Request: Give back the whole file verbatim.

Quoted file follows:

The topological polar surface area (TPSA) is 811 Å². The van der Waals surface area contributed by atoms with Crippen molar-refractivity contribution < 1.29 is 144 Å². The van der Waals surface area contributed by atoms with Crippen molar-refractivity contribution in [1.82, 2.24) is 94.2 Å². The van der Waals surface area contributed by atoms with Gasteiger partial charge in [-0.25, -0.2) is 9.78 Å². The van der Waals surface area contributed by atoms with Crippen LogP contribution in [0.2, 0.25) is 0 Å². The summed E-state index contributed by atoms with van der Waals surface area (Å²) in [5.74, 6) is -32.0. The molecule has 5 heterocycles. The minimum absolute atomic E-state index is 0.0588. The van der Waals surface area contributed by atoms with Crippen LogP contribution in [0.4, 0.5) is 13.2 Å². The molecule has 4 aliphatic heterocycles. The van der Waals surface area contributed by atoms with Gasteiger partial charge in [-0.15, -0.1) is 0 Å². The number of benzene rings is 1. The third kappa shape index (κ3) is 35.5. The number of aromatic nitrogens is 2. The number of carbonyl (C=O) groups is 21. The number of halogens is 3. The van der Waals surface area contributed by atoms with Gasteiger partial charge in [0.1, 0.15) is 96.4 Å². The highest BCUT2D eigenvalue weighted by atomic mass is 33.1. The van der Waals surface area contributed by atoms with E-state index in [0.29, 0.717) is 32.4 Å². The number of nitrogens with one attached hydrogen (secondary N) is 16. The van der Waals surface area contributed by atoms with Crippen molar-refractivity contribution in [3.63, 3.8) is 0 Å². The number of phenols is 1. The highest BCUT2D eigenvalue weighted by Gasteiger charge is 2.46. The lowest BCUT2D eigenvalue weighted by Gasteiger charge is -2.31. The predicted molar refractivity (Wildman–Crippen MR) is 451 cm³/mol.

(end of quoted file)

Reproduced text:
The topological polar surface area (TPSA) is 811 Å². The van der Waals surface area contributed by atoms with Crippen molar-refractivity contribution < 1.29 is 144 Å². The van der Waals surface area contributed by atoms with Crippen molar-refractivity contribution in [1.82, 2.24) is 94.2 Å². The van der Waals surface area contributed by atoms with Gasteiger partial charge in [-0.25, -0.2) is 9.78 Å². The van der Waals surface area contributed by atoms with Crippen LogP contribution in [0.2, 0.25) is 0 Å². The summed E-state index contributed by atoms with van der Waals surface area (Å²) in [5.74, 6) is -32.0. The molecule has 5 heterocycles. The minimum absolute atomic E-state index is 0.0588. The van der Waals surface area contributed by atoms with Crippen LogP contribution in [0.4, 0.5) is 13.2 Å². The molecule has 4 aliphatic heterocycles. The van der Waals surface area contributed by atoms with Gasteiger partial charge in [-0.15, -0.1) is 0 Å². The number of benzene rings is 1. The third kappa shape index (κ3) is 35.5. The number of aromatic nitrogens is 2. The number of carbonyl (C=O) groups is 21. The number of halogens is 3. The van der Waals surface area contributed by atoms with Gasteiger partial charge in [0.1, 0.15) is 96.4 Å². The highest BCUT2D eigenvalue weighted by atomic mass is 33.1. The van der Waals surface area contributed by atoms with E-state index in [0.29, 0.717) is 32.4 Å². The number of nitrogens with one attached hydrogen (secondary N) is 16. The van der Waals surface area contributed by atoms with Crippen molar-refractivity contribution in [3.63, 3.8) is 0 Å². The number of phenols is 1. The highest BCUT2D eigenvalue weighted by Gasteiger charge is 2.46. The lowest BCUT2D eigenvalue weighted by Gasteiger charge is -2.31. The predicted molar refractivity (Wildman–Crippen MR) is 451 cm³/mol.